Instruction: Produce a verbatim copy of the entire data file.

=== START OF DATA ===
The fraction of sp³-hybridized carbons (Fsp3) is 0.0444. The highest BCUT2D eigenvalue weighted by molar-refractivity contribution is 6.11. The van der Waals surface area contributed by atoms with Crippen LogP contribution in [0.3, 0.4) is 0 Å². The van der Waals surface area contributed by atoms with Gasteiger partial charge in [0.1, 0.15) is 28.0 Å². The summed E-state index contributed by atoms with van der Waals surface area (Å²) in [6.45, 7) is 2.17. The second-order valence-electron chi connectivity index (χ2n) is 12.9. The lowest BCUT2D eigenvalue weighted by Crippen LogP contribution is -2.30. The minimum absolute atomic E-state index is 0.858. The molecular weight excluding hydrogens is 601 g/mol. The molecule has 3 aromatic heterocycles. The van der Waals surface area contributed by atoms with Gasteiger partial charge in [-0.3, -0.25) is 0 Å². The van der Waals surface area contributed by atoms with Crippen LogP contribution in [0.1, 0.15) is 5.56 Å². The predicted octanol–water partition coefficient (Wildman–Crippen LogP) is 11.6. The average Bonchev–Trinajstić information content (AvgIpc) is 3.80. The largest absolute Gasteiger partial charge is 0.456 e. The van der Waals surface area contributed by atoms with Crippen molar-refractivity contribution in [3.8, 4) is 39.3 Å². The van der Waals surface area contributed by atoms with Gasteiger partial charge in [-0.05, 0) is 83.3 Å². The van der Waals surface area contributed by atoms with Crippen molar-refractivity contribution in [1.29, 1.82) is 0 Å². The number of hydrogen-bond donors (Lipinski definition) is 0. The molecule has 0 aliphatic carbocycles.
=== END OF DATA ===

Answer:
The fraction of sp³-hybridized carbons (Fsp3) is 0.0444. The highest BCUT2D eigenvalue weighted by molar-refractivity contribution is 6.11. The van der Waals surface area contributed by atoms with Crippen LogP contribution in [0.3, 0.4) is 0 Å². The van der Waals surface area contributed by atoms with Gasteiger partial charge in [0.1, 0.15) is 28.0 Å². The summed E-state index contributed by atoms with van der Waals surface area (Å²) in [6.45, 7) is 2.17. The second-order valence-electron chi connectivity index (χ2n) is 12.9. The lowest BCUT2D eigenvalue weighted by Crippen LogP contribution is -2.30. The minimum absolute atomic E-state index is 0.858. The molecular weight excluding hydrogens is 601 g/mol. The molecule has 3 aromatic heterocycles. The van der Waals surface area contributed by atoms with Gasteiger partial charge in [-0.3, -0.25) is 0 Å². The van der Waals surface area contributed by atoms with Crippen LogP contribution in [0.1, 0.15) is 5.56 Å². The predicted octanol–water partition coefficient (Wildman–Crippen LogP) is 11.6. The average Bonchev–Trinajstić information content (AvgIpc) is 3.80. The largest absolute Gasteiger partial charge is 0.456 e. The van der Waals surface area contributed by atoms with Crippen molar-refractivity contribution in [3.8, 4) is 39.3 Å². The van der Waals surface area contributed by atoms with Gasteiger partial charge in [-0.05, 0) is 83.3 Å². The van der Waals surface area contributed by atoms with Crippen molar-refractivity contribution in [1.29, 1.82) is 0 Å². The number of hydrogen-bond donors (Lipinski definition) is 0. The molecule has 0 aliphatic carbocycles.